Tuesday, October 11, 2016  |  0 Comment(s)  |   Email   Print

A Look at Western Reserve Land Conservancy's Cleveland Property Inventory

by Ryan Mackin

Western Reserve Land Conservancy’s (WRLC) Thriving Communities Program recently published a 200-page report on its 2015 inventory of all properties in the city of Cleveland. The report, called Cleveland Neighborhoods By The Numbers, is available here in PDF format, and as a printed book as well.

In addition to the plethora of maps and data in the report, one unique yet integral addition is how WRLC “examines the human elements of disinvestment.” Throughout the report there are stories, interviews and photographs of an array of Cleveland residents and business owners. From Slavic Village to Hough, Detroit Shoreway to Lee-Harvard, the very human story and relationship with Cleveland’s ever-changing landscape is told by the Clevelanders who see it every day. Their words—their triumphs and tribulations—are why many of us do the work that we do.

With these stories we are able to assess what the data really means. When zoomed out to the City as a whole, the overall inventory data is quite telling as well:

  • Over 158,000 parcels surveyed by 16-member team
  • Over 6,000 deteriorated buildings inventoried
  • 71% of Cleveland’s residential, commercial and industrial properties have occupied structures
  • 8% have vacant structures, 18% are vacant parcels and the remaining 3% are parks, parking lots and non-inventoried properties
  • 84% of occupied structures are graded A (excellent) or B (good)
  • 37% of vacant buildings are graded D (deteriorated) or F (unsafe/hazardous)

The first part of the inventory report analyzes the overall status of Cleveland parcels and its neighborhoods. Tallying vacancy and structure condition data, it’s easy to see which areas of the city have the greatest need for assistance and stabilization.

The second part the publication shows maps for inventory results of each parcel in every Cleveland neighborhood, while the appendix maps vacant structures and land in every Cleveland neighborhood.

The report also covers commercial and industrial buildings, real estate values, redlining and other historically destructive measures, public health issues, crime and safety, future development, historical preservation, and greening opportunities.

By knowing the vacancy status of each neighborhood, elements such as lead exposure and crime are then overlayed to draw correlation between issues adversely affecting Cleveland residents. This is a big next step that other reports have failed to address in a complete way. The potential for this data to be used to address issues beyond vacancy is immense. Cleveland Neighborhoods By The Numbers really ties the big picture together.

A general critique of large-scale inventory efforts has been time-sensitivity—by the time the inventory is complete and analyzed, the status of some parcels has already changed. Although this is the reality when implementing a massive inventory project, it is the only way to establish a thorough, city-wide baseline. As long as agencies continue reporting data concerning demolition, rehab and vacancy through a consistent process, the data in this report will remain relevant. Once combined with other data analysis tools, the 2015 inventory will be effective for years to come. This is not to say a new inventory will not be warranted. By repeating the full-scale study every 5 to 10 years, we can stay on top of the issues that will still be significant for decades to come.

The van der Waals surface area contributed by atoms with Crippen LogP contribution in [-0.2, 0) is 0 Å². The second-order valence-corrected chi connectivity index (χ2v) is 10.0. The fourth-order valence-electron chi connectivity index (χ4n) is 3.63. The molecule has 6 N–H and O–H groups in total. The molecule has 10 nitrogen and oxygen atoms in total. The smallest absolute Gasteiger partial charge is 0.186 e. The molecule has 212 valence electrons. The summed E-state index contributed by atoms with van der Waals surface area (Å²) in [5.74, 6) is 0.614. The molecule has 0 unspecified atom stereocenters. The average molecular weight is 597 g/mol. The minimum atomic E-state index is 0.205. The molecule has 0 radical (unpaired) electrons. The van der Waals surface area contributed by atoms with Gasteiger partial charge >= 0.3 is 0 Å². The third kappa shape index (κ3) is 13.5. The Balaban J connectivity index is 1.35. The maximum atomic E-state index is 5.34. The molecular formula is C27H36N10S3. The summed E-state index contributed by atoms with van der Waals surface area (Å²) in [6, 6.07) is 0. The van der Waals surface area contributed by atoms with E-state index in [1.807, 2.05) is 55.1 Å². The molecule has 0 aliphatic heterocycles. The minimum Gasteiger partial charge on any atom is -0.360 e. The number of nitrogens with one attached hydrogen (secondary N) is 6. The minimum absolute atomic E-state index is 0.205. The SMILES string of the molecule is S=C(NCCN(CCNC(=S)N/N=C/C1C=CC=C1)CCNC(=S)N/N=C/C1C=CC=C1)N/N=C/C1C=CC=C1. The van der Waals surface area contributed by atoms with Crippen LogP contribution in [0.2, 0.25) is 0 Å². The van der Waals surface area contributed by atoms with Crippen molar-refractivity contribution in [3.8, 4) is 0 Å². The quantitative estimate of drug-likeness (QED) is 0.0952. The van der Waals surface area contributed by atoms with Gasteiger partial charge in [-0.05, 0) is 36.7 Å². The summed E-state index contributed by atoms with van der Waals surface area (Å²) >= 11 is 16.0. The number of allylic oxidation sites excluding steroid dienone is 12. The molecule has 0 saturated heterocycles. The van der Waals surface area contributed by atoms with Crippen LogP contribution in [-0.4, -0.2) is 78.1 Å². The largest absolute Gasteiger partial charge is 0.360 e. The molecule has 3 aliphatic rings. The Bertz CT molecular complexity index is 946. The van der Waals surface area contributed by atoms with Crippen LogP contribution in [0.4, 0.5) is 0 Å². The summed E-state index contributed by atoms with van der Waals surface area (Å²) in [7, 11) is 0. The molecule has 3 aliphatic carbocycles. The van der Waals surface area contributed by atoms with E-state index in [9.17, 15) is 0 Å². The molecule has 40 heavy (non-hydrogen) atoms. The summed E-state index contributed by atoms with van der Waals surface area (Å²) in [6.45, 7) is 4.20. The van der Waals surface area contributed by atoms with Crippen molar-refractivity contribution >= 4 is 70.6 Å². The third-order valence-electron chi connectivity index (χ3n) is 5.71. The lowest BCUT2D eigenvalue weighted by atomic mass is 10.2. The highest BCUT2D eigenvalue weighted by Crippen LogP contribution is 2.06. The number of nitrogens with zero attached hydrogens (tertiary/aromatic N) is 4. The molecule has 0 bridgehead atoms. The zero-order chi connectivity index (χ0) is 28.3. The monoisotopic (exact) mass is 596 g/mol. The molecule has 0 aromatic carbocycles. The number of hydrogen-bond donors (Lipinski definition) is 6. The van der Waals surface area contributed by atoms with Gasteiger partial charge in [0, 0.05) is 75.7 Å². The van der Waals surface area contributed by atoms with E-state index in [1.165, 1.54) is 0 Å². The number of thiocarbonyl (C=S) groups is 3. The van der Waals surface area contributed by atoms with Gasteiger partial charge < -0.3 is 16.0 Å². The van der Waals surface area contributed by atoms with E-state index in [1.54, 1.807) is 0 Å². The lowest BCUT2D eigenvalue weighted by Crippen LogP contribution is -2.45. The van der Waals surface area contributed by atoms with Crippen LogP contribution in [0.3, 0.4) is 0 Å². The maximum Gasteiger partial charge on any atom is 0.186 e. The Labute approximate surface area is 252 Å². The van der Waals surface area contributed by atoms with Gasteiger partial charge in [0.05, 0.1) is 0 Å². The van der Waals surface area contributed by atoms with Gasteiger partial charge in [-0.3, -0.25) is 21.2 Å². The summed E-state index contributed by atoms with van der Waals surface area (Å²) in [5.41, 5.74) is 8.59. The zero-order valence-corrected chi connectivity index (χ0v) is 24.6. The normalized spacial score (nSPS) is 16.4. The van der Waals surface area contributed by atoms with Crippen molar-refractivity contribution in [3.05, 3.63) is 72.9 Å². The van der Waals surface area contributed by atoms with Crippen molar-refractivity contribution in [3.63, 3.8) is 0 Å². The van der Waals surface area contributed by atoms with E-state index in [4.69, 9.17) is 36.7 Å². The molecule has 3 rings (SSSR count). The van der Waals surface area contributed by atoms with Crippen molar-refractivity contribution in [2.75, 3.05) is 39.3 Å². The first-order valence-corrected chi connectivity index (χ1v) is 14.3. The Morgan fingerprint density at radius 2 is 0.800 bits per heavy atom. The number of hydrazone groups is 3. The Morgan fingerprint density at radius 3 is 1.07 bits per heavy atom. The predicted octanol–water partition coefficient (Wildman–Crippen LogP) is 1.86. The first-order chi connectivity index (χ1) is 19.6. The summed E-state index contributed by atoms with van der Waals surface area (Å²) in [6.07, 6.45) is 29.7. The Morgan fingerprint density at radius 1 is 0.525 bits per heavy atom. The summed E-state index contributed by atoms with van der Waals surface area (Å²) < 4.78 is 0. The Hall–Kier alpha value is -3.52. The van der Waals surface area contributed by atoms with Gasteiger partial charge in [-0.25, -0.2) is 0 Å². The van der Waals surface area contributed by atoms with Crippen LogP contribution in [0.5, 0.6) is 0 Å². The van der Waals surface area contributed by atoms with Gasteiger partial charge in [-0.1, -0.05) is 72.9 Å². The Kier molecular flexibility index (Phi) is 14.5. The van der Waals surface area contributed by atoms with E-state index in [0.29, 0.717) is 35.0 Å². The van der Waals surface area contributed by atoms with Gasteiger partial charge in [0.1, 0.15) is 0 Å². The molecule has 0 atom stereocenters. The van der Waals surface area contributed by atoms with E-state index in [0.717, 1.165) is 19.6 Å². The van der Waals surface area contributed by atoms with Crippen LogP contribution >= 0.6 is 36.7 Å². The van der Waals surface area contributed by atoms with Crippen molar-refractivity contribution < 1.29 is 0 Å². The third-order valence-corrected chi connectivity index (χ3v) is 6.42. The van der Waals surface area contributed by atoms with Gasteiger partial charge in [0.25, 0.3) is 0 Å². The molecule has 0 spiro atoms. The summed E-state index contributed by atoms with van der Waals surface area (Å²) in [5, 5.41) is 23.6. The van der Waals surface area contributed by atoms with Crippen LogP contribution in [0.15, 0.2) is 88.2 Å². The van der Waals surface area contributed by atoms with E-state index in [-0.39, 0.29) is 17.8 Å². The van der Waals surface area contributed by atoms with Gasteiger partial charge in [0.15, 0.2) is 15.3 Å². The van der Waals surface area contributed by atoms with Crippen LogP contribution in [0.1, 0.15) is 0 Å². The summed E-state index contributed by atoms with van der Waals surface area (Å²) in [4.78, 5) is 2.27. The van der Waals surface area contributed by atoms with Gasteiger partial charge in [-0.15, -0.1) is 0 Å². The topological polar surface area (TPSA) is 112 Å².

Although Vacant to Vibrant performed its own reconnaissance in finding neighborhoods-in-need and site selection within each neighborhood, the WRLC inventory would have served as an outstanding foundation for the type of project that V2V aimed to be. We hope that other projects in Cleveland, large or small, utilize this inventory as a starting point for targeted change throughout the city.

Finally, as V2V is a regional project, we are well aware of the differences in data available from city to city. This type of inventory is an essential tool not just for Cleveland, but similar data would provide a solid backbone for progress in every Legacy City. Hopefully the report will encourage others throughout the region to follow suit so that inventory data can be part of the catalyst for change, repair and growth in all of America’s Rust Belt.
 

 

 

All graphics in this blog post courtesy of Cleveland Neighborhoods By The Numbers: 2015 Cleveland Property Inventory (Western Reserve Land Conservancy, 2015).

In order of appearance:

The banner graphic, a bar chart of percentage vacancy per Cleveland neighborhood, is taken from Pg. 32 of Cleveland Neighborhoods By The Numbers. The V2V project neighborhood of Buckeye-Woodhill ranks as one of the communities with the highest percentage of vacant structures.

Cleveland Property Summary Table (Pg. 8)

Patterns of Vacancy map showing block group-level vacancy (Pg. 4)

Overall/Occupied/Vacant Structures pie charts (Pg. 9)

The final two maps show the individual parcel status of occupied and vacant parcels in the V2V project neighborhood of Buckeye-Woodhill (previously known as Woodland Hills). The map on the left (Pg. 102) shows actual inventory results as categorized by surveyors, while the map on the right (Pg. 170) further illustrates grades of vacancy.

You may select each image to view at higher resolution in a new browser tab or window. Resolution shown is the maximum resolution available from the report PDF. Please contact WRLC for higher resolution images or a printed book of this report. 

Again, you may download the standard report PDF here.

 

 

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